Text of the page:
Can a consent order be changed?

court consent order
There are times when you may find that you need to change the terms of a consent order by agreement.

For example, you have a consent order for the sale of the family home and now in fact you want to transfer it from joint names to one name instead.

Do you need to change the consent order itself or can you just go ahead and transfer the property?

The answer lies in the detail of the order. Continue reading “Can a consent order be changed?”

Can I send in a consent order without the agreement of my husband/wife?

The answer to this is no, I’m afraid not.

A consent order is a legally binding agreement.

It requires the agreement of both parties to the marriage/civil partnership and the approval of the court.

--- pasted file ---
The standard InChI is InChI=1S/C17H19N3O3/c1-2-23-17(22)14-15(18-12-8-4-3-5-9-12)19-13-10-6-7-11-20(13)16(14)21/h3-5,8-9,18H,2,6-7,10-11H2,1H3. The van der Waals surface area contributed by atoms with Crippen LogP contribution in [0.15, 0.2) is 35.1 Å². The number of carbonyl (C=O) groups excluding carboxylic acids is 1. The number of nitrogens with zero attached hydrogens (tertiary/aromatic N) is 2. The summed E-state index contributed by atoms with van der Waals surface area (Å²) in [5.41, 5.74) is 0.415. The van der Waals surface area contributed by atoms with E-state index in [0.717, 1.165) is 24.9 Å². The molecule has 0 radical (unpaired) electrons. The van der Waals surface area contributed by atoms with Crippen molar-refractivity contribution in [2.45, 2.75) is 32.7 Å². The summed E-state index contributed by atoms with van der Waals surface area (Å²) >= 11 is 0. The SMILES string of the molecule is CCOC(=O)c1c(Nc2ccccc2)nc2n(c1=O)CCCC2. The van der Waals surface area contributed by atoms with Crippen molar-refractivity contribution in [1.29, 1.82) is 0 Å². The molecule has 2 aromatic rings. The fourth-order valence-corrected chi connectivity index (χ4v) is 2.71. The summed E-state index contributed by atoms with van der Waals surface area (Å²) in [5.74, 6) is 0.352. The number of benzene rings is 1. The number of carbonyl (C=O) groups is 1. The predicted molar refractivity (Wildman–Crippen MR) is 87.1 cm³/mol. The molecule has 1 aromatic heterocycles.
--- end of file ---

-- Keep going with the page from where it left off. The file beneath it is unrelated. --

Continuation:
Both you and your husband/wife/civil partner will need to sign all the forms including the Form A, the D81 and the order itself. Continue reading “Can I send in a consent order without the agreement of my husband/wife?”

Can I download a consent order form from the court website?

You can’t download a consent order from the court website. So, you need to draft one (or arrange for a solicitor or barrister to draft one for you). A consent order needs to fit your requirements perfectly. One size doesn’t fit all.

What goes into a consent order?

The court only accepts court orders prepared in an approved format. This is usually best done by a solicitor who specialises in this type of family law.

consent order precedents

I use court approved precedents like these produced by Resolution the Solicitors Family Law Association for its members. Continue reading “Can I download a consent order form from the court website?”

Missing property box on Form A?